Photo: MamaZen

It is no secret that life suddenly starts throwing nothing but fastballs and curveballs when you become a parent. At least that’s how it feels most of the time, and most likely, you feel like you’re swinging at the pitches blindly. As parents, we get to the point where we’re so tired of trying to make one hit that we end up getting frustrated and burnt-out. Unfortunately, this stress ends up showing itself in negative ways, like our interactions with our children. The patient parenting approach strives to adapt the way we respond to our children, and in turn, we end up feeling better.

But, being a patient parent is sometimes easier said than done, like when you discover your toddler playing fashion designer with your new dress and some magic markers. However, with a little focus on these four key areas, you can develop a patient parenting technique that works for you and your kids.

1. Stay Calm 
Before you can be a more patient parent, you need to think about the basics; stay calm and breathe. Our kids have an incredible ability to push our buttons at all the wrong moments, but often, what really gets us worked up is our reaction. Although it’s challenging, focus on your response and try hard to take a breath before you react.

Whether your baby won’t go to bed, or your kid is having a meltdown in aisle three, or your toddler just won’t stop saying the word “why,” ask yourself, is this situation really the end-of-the-world? Is it worth you turning into a wild beast? Start to practice ways to help stay calm when these frustrating situations arise.

2. Relinquish Control
Many times, what tends to add to impatience is a sense that you’re losing control. When something doesn’t go as planned, yet you insist on trying to make it work, you likely end up getting even more aggravated and stressed. But, if you were able to give up the need to be in control and recognize that life will always throw you curveballs, you might be surprised to discover you don’t get as bent out of shape about the issue. Basically, you never know what might happen, so being able to roll with the punches can help you increase your patience in the long run.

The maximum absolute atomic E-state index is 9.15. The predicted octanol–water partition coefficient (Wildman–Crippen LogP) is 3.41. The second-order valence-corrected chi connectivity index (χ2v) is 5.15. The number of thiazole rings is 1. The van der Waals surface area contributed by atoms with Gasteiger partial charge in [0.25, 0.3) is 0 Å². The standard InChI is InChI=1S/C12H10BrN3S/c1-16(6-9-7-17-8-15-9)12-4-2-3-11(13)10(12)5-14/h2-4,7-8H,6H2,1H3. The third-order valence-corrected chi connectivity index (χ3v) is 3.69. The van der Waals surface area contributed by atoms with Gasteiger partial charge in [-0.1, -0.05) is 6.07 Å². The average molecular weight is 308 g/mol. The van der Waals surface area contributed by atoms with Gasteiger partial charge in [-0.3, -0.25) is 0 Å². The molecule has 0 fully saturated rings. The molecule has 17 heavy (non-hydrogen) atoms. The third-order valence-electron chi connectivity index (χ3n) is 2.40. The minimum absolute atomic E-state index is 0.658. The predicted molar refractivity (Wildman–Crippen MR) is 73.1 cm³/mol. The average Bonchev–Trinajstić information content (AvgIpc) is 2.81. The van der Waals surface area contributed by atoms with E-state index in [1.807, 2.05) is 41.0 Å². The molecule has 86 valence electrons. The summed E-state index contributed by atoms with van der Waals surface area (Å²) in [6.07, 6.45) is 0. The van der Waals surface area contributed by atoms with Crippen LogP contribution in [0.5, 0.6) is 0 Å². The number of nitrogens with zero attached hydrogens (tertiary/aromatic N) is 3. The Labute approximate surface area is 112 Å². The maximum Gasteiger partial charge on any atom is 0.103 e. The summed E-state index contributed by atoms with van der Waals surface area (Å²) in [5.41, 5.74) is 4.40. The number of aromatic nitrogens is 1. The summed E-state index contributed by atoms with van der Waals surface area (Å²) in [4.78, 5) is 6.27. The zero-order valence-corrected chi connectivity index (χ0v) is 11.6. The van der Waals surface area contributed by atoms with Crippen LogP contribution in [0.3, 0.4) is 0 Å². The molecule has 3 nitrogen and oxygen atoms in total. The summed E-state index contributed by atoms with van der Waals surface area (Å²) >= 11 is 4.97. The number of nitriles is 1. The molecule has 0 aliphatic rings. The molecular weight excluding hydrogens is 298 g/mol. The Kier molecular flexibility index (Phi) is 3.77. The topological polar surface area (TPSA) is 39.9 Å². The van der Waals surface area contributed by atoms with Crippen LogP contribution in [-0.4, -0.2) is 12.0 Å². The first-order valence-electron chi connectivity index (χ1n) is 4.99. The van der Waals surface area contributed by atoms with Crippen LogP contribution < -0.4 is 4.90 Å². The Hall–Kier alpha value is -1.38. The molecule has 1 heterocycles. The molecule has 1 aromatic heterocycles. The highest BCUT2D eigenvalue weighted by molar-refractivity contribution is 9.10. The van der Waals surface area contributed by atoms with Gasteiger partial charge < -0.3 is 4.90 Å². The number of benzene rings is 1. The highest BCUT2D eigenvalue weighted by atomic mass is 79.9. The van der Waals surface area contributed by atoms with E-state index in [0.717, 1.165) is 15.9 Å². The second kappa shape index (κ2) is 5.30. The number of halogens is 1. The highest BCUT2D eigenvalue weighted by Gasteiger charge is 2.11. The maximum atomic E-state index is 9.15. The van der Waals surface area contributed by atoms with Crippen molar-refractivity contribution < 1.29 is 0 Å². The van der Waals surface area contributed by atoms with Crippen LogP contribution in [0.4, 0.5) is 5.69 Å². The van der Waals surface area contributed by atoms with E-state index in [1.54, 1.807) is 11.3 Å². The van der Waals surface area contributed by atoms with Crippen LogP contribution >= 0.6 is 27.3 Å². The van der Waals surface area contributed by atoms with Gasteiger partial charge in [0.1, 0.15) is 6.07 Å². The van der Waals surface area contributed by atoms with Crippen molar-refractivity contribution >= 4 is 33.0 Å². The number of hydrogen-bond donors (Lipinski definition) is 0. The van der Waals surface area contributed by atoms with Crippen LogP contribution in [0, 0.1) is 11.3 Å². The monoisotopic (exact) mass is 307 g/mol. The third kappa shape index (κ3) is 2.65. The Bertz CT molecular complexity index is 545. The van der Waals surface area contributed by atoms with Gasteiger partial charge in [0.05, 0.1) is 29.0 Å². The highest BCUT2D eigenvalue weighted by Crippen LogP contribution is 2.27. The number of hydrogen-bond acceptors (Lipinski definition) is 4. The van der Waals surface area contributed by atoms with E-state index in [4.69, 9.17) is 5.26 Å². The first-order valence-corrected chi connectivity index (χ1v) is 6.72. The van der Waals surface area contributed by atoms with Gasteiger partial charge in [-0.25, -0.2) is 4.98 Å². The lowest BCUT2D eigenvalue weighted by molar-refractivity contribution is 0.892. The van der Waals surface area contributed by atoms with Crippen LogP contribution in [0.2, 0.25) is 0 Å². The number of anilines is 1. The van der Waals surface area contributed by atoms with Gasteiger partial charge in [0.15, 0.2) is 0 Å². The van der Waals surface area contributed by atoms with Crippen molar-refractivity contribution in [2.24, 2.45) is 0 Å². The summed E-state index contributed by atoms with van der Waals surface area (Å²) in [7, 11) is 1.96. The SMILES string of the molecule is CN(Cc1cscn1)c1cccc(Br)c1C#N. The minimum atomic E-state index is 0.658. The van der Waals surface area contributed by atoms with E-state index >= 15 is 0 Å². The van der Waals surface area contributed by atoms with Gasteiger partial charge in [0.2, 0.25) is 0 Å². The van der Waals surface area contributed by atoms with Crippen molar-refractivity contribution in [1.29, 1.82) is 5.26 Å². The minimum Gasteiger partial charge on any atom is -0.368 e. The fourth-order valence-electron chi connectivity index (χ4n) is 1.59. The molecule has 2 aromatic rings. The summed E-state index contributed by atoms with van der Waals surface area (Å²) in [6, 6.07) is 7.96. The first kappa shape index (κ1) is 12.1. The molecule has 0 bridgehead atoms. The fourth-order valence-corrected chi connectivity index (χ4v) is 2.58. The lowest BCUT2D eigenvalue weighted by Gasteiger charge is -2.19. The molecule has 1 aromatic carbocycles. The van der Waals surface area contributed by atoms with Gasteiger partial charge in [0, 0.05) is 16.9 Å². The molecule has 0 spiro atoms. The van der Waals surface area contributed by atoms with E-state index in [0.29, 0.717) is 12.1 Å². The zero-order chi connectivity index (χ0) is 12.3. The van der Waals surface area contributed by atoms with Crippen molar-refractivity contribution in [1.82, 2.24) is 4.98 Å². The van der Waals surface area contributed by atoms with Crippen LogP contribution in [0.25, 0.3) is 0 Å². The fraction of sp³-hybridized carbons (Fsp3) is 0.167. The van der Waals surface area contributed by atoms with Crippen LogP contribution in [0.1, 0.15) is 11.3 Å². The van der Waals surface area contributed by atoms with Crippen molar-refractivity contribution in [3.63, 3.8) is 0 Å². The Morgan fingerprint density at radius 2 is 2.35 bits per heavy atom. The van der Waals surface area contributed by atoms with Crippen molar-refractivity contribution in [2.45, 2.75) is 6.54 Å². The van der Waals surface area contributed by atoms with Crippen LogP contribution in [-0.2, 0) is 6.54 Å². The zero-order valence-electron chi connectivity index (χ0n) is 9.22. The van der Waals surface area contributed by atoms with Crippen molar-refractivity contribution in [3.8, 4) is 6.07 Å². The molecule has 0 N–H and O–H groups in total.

3. Develop Empathy
You might already be working on teaching your child about empathy, but have you thought about your own sense of empathy? Sometimes, when you lose your cool with your kids, you might want to launch immediately into a lecture (or tirade), but what if you made the mindful decision to talk with your children instead of yell at them? Ask your child why he did what he did, what he was thinking, and try to see things from his perspective before you start to discuss the situation with him.

4. Practice Self-Care
It’s the absolute hardest thing for all moms to do, but it’s also the most important; take care of yourself. Think about it—if you’re tired, stressed, hungry, exhausted, and miserable, then how on earth can you have any hope of being patient? It’s no wonder you lose it if your kid even thinks about throwing her broccoli at the dog. As challenging as it is, self-care has to be a part of your life. Plus, if it helps, look at it as ultimately doing something for your kids because when you’re happy, they’re happy.

Indeed, patient and parenting are not often words you find in the same sentence when you’re a parent, but with a little focus and help from a resource like MamaZen, you can make patient parenting a way of life.


This post originally appeared on MamaZen.
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